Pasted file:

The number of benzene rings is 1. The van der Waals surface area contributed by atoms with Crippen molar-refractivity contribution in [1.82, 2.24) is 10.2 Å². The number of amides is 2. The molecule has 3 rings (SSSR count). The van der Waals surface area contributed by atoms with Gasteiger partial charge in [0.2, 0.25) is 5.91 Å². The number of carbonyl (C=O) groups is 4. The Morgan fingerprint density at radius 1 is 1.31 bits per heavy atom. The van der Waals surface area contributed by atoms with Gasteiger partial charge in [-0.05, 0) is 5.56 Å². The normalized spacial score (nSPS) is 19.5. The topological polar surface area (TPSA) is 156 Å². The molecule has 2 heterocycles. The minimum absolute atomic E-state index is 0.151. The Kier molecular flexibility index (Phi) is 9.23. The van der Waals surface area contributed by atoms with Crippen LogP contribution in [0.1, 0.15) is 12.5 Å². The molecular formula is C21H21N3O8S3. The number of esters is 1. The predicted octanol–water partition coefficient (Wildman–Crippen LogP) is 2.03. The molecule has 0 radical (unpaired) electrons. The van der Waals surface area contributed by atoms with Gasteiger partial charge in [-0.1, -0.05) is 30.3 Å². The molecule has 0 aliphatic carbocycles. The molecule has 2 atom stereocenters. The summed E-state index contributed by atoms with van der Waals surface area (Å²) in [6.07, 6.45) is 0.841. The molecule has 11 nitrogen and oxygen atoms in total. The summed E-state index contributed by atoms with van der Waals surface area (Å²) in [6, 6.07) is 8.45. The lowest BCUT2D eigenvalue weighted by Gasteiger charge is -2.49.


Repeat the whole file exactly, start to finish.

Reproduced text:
The number of benzene rings is 1. The van der Waals surface area contributed by atoms with Crippen molar-refractivity contribution in [1.82, 2.24) is 10.2 Å². The number of amides is 2. The molecule has 3 rings (SSSR count). The van der Waals surface area contributed by atoms with Gasteiger partial charge in [0.2, 0.25) is 5.91 Å². The number of carbonyl (C=O) groups is 4. The Morgan fingerprint density at radius 1 is 1.31 bits per heavy atom. The van der Waals surface area contributed by atoms with Gasteiger partial charge in [-0.05, 0) is 5.56 Å². The normalized spacial score (nSPS) is 19.5. The topological polar surface area (TPSA) is 156 Å². The molecule has 2 heterocycles. The minimum absolute atomic E-state index is 0.151. The Kier molecular flexibility index (Phi) is 9.23. The van der Waals surface area contributed by atoms with Crippen LogP contribution in [0.1, 0.15) is 12.5 Å². The molecular formula is C21H21N3O8S3. The number of esters is 1. The predicted octanol–water partition coefficient (Wildman–Crippen LogP) is 2.03. The molecule has 0 radical (unpaired) electrons. The van der Waals surface area contributed by atoms with Gasteiger partial charge in [-0.1, -0.05) is 30.3 Å². The molecule has 0 aliphatic carbocycles. The molecule has 2 atom stereocenters. The summed E-state index contributed by atoms with van der Waals surface area (Å²) in [6.07, 6.45) is 0.841. The molecule has 11 nitrogen and oxygen atoms in total. The summed E-state index contributed by atoms with van der Waals surface area (Å²) in [6, 6.07) is 8.45. The lowest BCUT2D eigenvalue weighted by Gasteiger charge is -2.49.